Is the criminal plea agreement Halliburton struck with the Justice Department on Thursday a good deal for the company?
The terms seemingly marked a setback for the Houston-based oil services giant, which had asserted its innocence in the 2010 Gulf of Mexico oil spill that killed 11 people and poured nearly 5 million barrels of oil offshore. Now Halliburton concedes that employees twice erased computer simulations that undercut the company’s argument about the causes of the disaster.
But investors on Friday shrugged off that admission. After the announcement Friday of a share buyback program of up to $3.3 billion, Halliburton’s stock closed at $45.98, up 3.7 percent.
And the terms of the company’s settlement with Justice also could be viewed less harshly:
●Halliburton will pay the maximum fine for a misdemeanor, but the $200,000 is equal to just under four minutes’ revenue for the company.
●The company will pay $55 million to theNational Fish and Wildlife Foundation, but that payment might be considered tax deductible since the foundation, a conservation grant-making organization created by Congress in 1984, is a nonprofit group.
●The “cementing technology director” who instructed two colleagues to destroy computer simulations that would have been evidence in the investigation of the oil spill has retained his anonymity and continues to work for the company, officials said. That, some legal experts say, undercuts whatever deterrent the case might have against future misdeeds.
“Given the scale of the harm caused by the oil spill, it seems surprising that the government would accept a plea to a relatively minor charge,” said J. Kelly Strader, a law professor at Southwestern Law School. Destruction of evidence often leads to multiple felony counts, he said, including obstruction of justice, as it did in the case of Enron’s market manipulation a decade ago.
Halliburton said Justice agreed to not pursue any charges beyond the misdemeanor in return for cooperation. And its fine and payment to the National Fish and Wildlife Foundation is tiny compared with settlements made earlier by TransOcean and BP.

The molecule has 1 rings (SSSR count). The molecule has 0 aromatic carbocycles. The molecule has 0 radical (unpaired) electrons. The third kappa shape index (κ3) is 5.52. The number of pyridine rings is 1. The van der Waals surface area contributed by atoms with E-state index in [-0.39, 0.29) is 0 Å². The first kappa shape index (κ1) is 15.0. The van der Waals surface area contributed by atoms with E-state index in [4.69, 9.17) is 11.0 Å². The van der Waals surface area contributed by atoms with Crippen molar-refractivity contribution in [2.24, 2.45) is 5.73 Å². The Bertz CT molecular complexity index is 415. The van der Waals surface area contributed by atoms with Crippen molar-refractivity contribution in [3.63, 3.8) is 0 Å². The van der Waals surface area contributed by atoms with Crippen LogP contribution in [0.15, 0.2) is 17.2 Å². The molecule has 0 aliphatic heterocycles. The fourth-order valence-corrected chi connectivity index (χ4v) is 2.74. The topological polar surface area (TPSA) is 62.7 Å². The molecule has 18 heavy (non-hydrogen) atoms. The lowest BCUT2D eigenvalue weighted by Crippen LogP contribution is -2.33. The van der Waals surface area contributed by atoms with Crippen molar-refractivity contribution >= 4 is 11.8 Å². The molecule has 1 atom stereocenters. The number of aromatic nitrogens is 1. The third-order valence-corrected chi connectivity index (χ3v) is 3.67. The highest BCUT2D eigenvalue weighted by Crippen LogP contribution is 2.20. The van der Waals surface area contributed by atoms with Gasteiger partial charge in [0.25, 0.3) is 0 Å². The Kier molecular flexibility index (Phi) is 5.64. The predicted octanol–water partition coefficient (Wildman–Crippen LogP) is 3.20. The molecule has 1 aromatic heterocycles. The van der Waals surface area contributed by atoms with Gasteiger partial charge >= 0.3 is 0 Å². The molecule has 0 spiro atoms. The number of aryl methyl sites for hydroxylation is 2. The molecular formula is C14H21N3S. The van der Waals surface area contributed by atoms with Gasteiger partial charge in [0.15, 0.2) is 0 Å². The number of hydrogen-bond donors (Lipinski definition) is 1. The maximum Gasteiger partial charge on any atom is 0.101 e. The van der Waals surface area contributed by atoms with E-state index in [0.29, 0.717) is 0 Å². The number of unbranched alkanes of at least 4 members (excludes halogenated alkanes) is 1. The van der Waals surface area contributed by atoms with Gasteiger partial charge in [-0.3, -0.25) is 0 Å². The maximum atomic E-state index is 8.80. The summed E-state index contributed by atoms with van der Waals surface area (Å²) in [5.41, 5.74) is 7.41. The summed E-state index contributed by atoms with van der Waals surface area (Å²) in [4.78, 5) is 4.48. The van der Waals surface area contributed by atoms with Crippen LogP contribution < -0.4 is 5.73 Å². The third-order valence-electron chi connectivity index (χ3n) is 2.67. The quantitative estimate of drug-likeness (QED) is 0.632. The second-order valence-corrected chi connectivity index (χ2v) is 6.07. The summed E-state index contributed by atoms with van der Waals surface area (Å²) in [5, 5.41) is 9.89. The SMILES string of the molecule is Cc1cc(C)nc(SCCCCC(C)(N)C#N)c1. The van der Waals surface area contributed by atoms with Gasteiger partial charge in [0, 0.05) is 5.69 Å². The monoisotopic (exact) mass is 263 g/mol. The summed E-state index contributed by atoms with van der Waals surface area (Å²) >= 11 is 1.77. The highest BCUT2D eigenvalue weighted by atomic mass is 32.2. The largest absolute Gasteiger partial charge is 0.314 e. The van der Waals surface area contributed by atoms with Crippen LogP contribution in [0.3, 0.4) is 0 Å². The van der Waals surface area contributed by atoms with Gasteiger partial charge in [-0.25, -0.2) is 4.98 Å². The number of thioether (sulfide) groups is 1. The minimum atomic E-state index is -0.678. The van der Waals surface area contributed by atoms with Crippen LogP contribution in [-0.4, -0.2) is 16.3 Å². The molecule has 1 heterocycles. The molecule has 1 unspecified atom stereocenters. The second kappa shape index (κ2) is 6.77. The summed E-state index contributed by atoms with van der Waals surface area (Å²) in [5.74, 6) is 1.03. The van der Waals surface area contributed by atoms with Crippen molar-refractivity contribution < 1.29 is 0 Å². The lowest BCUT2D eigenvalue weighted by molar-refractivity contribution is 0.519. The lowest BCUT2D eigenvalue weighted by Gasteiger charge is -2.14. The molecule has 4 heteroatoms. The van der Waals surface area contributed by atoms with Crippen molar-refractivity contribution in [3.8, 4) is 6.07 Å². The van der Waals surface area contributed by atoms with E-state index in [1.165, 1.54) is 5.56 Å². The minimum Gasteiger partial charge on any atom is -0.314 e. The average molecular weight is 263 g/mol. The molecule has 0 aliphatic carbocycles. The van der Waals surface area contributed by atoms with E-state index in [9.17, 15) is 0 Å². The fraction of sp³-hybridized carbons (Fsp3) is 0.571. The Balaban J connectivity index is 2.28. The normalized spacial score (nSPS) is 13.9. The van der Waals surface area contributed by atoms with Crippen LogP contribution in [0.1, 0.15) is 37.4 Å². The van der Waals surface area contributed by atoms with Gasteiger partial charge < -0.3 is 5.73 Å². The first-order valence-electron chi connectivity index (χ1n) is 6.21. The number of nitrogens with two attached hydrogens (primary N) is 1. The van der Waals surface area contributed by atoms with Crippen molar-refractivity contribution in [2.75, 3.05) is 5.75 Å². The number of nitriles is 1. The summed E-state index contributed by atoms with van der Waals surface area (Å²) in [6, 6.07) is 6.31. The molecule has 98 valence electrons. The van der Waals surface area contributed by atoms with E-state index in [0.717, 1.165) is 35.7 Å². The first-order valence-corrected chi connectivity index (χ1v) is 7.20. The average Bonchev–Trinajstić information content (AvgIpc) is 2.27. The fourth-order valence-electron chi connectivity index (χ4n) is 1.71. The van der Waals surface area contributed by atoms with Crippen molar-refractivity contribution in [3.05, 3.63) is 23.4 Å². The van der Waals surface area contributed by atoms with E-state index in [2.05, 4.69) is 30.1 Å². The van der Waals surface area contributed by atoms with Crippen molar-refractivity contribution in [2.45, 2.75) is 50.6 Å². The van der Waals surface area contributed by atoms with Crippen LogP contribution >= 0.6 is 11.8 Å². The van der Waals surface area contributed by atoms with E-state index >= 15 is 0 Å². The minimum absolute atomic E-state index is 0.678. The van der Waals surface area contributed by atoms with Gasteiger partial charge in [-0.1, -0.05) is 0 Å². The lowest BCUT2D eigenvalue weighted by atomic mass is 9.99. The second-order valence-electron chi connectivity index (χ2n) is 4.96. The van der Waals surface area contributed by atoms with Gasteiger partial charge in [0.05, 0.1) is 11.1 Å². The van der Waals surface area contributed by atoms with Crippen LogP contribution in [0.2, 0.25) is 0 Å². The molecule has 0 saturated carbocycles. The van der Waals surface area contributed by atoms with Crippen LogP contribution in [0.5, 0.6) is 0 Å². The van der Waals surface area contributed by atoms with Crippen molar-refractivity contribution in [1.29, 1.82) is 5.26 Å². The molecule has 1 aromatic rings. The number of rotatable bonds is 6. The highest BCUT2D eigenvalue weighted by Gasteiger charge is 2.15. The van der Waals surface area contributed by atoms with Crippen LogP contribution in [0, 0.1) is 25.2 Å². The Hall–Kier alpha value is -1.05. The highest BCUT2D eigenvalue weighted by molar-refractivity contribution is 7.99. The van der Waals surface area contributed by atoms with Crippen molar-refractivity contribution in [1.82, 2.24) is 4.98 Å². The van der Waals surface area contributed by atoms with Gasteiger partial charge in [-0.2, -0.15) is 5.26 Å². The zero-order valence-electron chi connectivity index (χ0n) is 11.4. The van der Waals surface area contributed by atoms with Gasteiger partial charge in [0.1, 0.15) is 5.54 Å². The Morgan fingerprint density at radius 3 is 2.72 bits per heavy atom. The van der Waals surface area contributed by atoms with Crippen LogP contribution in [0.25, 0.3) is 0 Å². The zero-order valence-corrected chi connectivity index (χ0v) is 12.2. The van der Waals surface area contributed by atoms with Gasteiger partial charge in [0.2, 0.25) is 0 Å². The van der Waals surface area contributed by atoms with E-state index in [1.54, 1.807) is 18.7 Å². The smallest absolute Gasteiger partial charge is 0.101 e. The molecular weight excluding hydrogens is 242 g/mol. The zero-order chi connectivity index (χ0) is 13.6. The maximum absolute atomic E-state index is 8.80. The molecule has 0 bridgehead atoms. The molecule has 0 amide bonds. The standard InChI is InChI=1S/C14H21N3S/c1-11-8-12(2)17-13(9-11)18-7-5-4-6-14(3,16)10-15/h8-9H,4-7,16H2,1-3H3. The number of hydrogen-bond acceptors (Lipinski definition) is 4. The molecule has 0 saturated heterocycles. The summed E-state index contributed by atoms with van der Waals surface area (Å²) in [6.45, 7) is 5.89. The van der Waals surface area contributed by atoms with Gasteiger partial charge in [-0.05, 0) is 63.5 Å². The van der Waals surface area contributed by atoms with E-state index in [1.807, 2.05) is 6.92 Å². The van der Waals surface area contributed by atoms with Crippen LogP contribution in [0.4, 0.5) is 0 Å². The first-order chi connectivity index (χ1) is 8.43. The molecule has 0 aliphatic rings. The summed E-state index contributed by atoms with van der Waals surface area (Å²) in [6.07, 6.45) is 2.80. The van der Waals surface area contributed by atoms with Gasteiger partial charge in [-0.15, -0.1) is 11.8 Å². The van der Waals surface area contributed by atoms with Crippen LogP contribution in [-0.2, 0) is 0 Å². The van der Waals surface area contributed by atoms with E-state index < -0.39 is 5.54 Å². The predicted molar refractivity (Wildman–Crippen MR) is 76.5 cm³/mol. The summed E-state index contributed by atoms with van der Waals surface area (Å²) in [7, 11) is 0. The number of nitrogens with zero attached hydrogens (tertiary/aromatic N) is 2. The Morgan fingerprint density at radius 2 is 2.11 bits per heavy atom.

Justice could still pursue criminal charges against individuals involved in destroying evidence, but company spokeswoman Susie McMichael said, “We have no reason to believe that the DOJ intends prosecution of any of them.”
Strader said that if Halliburton’s cooperation leads to criminal charges against others “then the plea to a relatively minor crime might make sense from the government’s perspective.” If not, “then this looks like a slap on the wrist that would do little to deter such obstructive behavior in the future,” he said.
“One might read this as a deterrent in the reverse sense, in that it strongly encourages future corporate defendants to admit guilt, make separate unconditional payouts and cooperate like crazy, with the ‘carrot’ being a mere misdemeanor conviction,” said Robert Weisberg, law professor and director of Stanford Law School’s criminal justice center.
That way, Halliburton “buys immunity from the potential disaster of an Arthur Andersen outcome,” Weisberg said. Andersen, the auditing firm, went out of business and was convicted of obstruction of justice over the demise of the energy firm Enron just over a decade ago.
People familiar with the thinking of officials at Halliburton said the company believes that the deal with Justice might not be harmful in its civil litigation. A wide variety of plaintiffs — including states, businesses and individuals — have brought suit against Halliburton, the drilling-rig owner TransOcean and the well operator BP.
The destruction of evidence took place after the accident and did not directly implicate problems with the cementing job that Halliburton performed on BP’s Macondo well, which blew out April 20, 2010, destroying the Deepwater Horizon drilling rig.
But other analysts say that the destruction of evidence could signal trouble for the company.
“The problem that the plea agreement might produce for Halliburton in the civil cases is that obstructive acts tend to show consciousness of wrongdoing: Why would you cover up something if you believed you weren’t culpable?” said Strader, who has litigated a number of cases. “That could be very persuasive to a jury in a civil case.”
Halliburton has agreed to three years of probation. Lawyers involved with white-collar criminal cases say that means a later offense could have more severe consequences. And Halliburton’s record is not unblemished; the Securities and Exchange Commission charged in 2009that the company had bribed Nigerian government officials in violation of the Foreign Corrupt Practices Act.
The computer simulations Halliburton destroyed would have defused one of the allegations against BP, which Halliburton publicly said had failed to use enough centralizers in the well. Centralizers are metal collars that help keep the steel drill pipe in the center of the well bore. The simulations might have turned more attention toward whether Halliburton’s cement job was flawed.
“The question of cement integrity has from the start been central to finding out what caused the blowout and what the industry might do differently to prevent a similar disaster going forward,” said Frances Beinecke, president of the Natural Resources Defense Council and member of the National Commission on the BP Deepwater Horizon Oil Spill and Offshore Drilling. “The deliberate and willful destruction of information that could help lead to answers is a deeply disturbing reminder of the need for effective public oversight of this industry.”